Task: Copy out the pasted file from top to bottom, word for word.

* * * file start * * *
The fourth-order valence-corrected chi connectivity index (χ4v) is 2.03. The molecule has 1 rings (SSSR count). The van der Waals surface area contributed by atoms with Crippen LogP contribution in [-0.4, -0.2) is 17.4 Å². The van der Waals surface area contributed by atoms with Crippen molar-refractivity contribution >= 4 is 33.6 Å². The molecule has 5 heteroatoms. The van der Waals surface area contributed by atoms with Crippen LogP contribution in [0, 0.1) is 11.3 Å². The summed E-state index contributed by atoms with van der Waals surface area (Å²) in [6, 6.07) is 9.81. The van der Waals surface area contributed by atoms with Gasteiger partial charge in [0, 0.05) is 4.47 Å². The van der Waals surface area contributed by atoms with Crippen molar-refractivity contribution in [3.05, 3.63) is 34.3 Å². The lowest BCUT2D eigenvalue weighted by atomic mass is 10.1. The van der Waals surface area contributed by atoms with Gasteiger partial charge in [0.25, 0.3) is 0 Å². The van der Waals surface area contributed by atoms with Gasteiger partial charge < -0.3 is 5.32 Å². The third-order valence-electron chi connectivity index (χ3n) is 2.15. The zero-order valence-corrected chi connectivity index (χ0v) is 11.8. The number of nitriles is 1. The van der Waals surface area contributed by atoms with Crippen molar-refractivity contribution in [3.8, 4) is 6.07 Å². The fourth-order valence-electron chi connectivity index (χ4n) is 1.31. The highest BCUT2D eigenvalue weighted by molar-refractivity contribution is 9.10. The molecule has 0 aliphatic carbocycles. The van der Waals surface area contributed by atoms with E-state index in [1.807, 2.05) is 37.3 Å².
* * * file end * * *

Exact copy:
The fourth-order valence-corrected chi connectivity index (χ4v) is 2.03. The molecule has 1 rings (SSSR count). The van der Waals surface area contributed by atoms with Crippen LogP contribution in [-0.4, -0.2) is 17.4 Å². The van der Waals surface area contributed by atoms with Crippen molar-refractivity contribution >= 4 is 33.6 Å². The molecule has 5 heteroatoms. The van der Waals surface area contributed by atoms with Crippen LogP contribution in [0, 0.1) is 11.3 Å². The summed E-state index contributed by atoms with van der Waals surface area (Å²) in [6, 6.07) is 9.81. The van der Waals surface area contributed by atoms with Gasteiger partial charge in [0, 0.05) is 4.47 Å². The van der Waals surface area contributed by atoms with Crippen molar-refractivity contribution in [3.05, 3.63) is 34.3 Å². The lowest BCUT2D eigenvalue weighted by atomic mass is 10.1. The van der Waals surface area contributed by atoms with Gasteiger partial charge in [0.25, 0.3) is 0 Å². The van der Waals surface area contributed by atoms with Gasteiger partial charge < -0.3 is 5.32 Å². The third-order valence-electron chi connectivity index (χ3n) is 2.15. The zero-order valence-corrected chi connectivity index (χ0v) is 11.8. The number of nitriles is 1. The van der Waals surface area contributed by atoms with Crippen molar-refractivity contribution in [3.8, 4) is 6.07 Å². The fourth-order valence-electron chi connectivity index (χ4n) is 1.31. The highest BCUT2D eigenvalue weighted by molar-refractivity contribution is 9.10. The molecule has 0 aliphatic carbocycles. The van der Waals surface area contributed by atoms with E-state index in [1.807, 2.05) is 37.3 Å².